Have you seen “The box assassin”, this great new shortfilm coming out of Ringling?
Amazing work from a one man team.
Jeremy Schaefer is not shy of behind the scenes and shares a lot of infos on his website https://jeremyschaef.com/
He also participated to several interviews on Raf Grassetti and Harvey Newman Youtube channel:
It is not surprise to hear that after interning at both Blue Sky and Disney, Jeremy eventually found work at Dreamworks over the summer.
While watching that fun video, I thought about the “Breaking the fourth wall” concept.
As noted on the AnimC Pro Tips few month ago, you always want to avoid the character looking straight at the camera.
To me the most believable characters in that video are the ones that just, “live their life”.
The “hot grip” was okay as it was just the introduction to the skit but as soon as the “Crafty” looked at the camera, this took me away from my “voyeuristic” experience and I immediately became aware I was watching an actor performing for the camera rather than actual characters evolving in their natural habitat.
Related post :
Yes animators can switch 3d software after a bit of training but there is no way an animator can be proficient in Maya, 3dsmax, AND Blender, when I would highly recommend to gain software specific knowledge, especially if you work in a small production or at a studio with no animation production experience.
Back in 2014, I joined Doodle Productions for the production of “Messy the Monster” season 01.
The company came from Architecture 3d visualisation so we had to use 3dsmax when most animators were Maya users. It didn’t take too long for the animators to get acquainted with 3dsmax as we used regular Euler based rigs and not 3dsmax’s proprietary “Character studio” (“biped”).
One issue we faced though, was the fact that we only had one rigger so it was close to impossible to get additional features and after all, there is no way a character TD can anticipate all the needs of the animators. Most of the time, I wouldn’t even bother and added the missing features myself.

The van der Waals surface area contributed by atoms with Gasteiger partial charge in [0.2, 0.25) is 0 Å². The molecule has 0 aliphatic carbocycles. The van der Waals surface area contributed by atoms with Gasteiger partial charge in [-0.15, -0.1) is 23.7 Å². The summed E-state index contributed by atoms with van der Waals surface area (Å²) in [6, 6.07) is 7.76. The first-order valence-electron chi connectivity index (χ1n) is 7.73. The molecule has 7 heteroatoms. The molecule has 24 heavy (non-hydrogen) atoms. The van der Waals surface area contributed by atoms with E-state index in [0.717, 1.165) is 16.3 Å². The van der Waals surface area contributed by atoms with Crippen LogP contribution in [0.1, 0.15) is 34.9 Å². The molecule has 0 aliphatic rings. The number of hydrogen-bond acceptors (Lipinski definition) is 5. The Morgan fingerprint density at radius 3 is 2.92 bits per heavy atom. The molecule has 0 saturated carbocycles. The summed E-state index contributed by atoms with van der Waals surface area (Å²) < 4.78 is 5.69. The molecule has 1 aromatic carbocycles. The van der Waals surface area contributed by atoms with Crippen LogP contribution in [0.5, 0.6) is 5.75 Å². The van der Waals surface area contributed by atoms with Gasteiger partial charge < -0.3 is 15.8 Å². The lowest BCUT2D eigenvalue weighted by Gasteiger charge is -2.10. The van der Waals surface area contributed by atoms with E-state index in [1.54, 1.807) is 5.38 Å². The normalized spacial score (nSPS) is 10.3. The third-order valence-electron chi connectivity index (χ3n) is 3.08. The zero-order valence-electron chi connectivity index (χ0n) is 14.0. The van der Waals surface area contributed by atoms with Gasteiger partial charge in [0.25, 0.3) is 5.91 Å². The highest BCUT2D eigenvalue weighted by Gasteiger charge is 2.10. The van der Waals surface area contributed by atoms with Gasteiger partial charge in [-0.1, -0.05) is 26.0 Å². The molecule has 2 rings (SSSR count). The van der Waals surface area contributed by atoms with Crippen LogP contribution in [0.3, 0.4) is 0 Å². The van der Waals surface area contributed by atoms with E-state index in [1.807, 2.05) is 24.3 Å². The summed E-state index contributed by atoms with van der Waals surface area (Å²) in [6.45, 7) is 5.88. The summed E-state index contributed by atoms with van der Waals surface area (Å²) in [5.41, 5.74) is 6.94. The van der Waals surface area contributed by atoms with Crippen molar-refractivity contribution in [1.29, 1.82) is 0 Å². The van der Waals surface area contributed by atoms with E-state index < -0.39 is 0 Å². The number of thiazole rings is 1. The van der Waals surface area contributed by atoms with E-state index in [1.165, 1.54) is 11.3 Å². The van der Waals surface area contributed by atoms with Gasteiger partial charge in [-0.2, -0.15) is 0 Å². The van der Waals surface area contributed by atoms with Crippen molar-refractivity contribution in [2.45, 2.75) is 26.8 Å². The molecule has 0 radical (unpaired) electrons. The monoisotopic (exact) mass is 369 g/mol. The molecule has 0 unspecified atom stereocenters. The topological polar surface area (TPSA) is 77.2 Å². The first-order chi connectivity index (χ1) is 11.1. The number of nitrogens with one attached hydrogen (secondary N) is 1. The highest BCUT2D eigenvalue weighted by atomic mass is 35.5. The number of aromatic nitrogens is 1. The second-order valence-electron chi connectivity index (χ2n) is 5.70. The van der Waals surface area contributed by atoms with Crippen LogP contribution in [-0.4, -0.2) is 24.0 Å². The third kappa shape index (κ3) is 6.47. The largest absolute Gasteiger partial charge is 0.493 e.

In the following shot, the prop had absolutely no rig. I went ahead and added a bend deformer to make the motion of the trumpet look a bit more smooth, and a “lattice” deformer to visually convey the sound of the trumpet.
On that show, “Messy”, the main character, had two fluffy ears and a massive tail with no dynamics. At a quota of 6 to 8 seconds a day in 3dsmax, most animators gave up on animating those appendages which looked very jarring. Instead, the most technically inclined animators started using a script to simulate dynamics as we felt it was a good compromise to soften the stiff pose to pose look.
The script helped massively but like most simulations, the result needed some additional work to art direct the result and get the tail to resolve in Messy’s question mark trademark posing.
6 years later, I am still mesmerized by the tail animation and if you are curious enough and browse other animators showreels, you will quickly see the difference with shots where no simulation was used.
Don’t forget to read this article about David Gibson’s fantastic use of deformers on the first opus of Sony’s “Cloudy with a chance of Meatballs”.
Thanks for reading.
Being my professional workhose since 2007, I have been naturally promoting Autodesk Maya on this blog, with some occasional foreays into Blender when enraged at the price of Maya’s license/subscriptions, then back to Maya when Autodesk introduced the free “Maya and Autodesk softwares for Displaced professionals” back in 2012. to support professionals during challenging times.
That scheme gradually disappeared without much noise and recently Autodesk introduced various options on top of the classic educational subscriptions.
Currently, you can get Maya LT, a 300 dollars a year cut down version of Maya that unfortunately doesn’t allow you to run most of the free animation rigs available on the market so for animators who want to focus on character performance this is a no-go. Python is not available either when everybody in the industry uses Python and scripts like AnimBot or any Phython scripts won’t run on it. Rendering is not possible, dynamics are not available, referencing is missing….
Then in some selected countries, you might have access to Maya Indie which is the full feature Maya, for “artists earning under $100,000/year in revenue.” This would perfectly cover hobbyist living in those 5 countries if only there wasn’t a catch! So what is the catch? The catch is, that this scheme is only valid for … one year .. then your subscriptions automatically gets renewed at 250 a month ;-)
With my inclination for education and support for struggling populations in the light of the murder of George Floyd, I just can’t continue predominantly posting articles related to Maya.
“Learning 3d at home is a way for modest populations and kids, to potentially gain access to employment and revenue streams”
Learning 3d at home is a way for modest populations and kids, to potentially gain access to employment and revenue streams, outside of expensive institutions and without incurring lifetime debts or adopting piracy habits.